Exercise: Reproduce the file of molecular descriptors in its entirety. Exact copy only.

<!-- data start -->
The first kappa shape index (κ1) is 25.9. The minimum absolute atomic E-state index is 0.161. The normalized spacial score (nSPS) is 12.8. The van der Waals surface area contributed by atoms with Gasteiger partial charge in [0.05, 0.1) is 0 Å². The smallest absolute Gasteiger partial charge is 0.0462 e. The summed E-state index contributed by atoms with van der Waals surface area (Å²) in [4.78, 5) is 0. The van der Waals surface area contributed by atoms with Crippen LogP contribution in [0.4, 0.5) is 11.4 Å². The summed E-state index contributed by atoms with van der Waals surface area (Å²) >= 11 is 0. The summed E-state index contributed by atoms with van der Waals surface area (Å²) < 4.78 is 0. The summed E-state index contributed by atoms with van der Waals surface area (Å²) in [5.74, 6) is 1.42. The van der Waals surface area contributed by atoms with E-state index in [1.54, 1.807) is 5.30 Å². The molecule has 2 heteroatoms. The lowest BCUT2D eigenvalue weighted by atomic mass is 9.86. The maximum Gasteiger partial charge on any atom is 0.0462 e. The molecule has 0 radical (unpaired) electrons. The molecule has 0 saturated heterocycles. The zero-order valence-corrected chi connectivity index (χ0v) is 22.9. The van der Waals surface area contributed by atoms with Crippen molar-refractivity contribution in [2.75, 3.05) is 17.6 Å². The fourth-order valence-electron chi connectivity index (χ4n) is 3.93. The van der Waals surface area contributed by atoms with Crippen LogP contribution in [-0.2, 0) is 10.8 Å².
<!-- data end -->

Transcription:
The first kappa shape index (κ1) is 25.9. The minimum absolute atomic E-state index is 0.161. The normalized spacial score (nSPS) is 12.8. The van der Waals surface area contributed by atoms with Gasteiger partial charge in [0.05, 0.1) is 0 Å². The smallest absolute Gasteiger partial charge is 0.0462 e. The summed E-state index contributed by atoms with van der Waals surface area (Å²) in [4.78, 5) is 0. The van der Waals surface area contributed by atoms with Crippen LogP contribution in [0.4, 0.5) is 11.4 Å². The summed E-state index contributed by atoms with van der Waals surface area (Å²) >= 11 is 0. The summed E-state index contributed by atoms with van der Waals surface area (Å²) < 4.78 is 0. The summed E-state index contributed by atoms with van der Waals surface area (Å²) in [5.74, 6) is 1.42. The van der Waals surface area contributed by atoms with E-state index in [1.54, 1.807) is 5.30 Å². The molecule has 2 heteroatoms. The lowest BCUT2D eigenvalue weighted by atomic mass is 9.86. The maximum Gasteiger partial charge on any atom is 0.0462 e. The molecule has 0 radical (unpaired) electrons. The molecule has 0 saturated heterocycles. The zero-order valence-corrected chi connectivity index (χ0v) is 22.9. The van der Waals surface area contributed by atoms with Crippen molar-refractivity contribution in [2.75, 3.05) is 17.6 Å². The fourth-order valence-electron chi connectivity index (χ4n) is 3.93. The van der Waals surface area contributed by atoms with Crippen LogP contribution in [-0.2, 0) is 10.8 Å².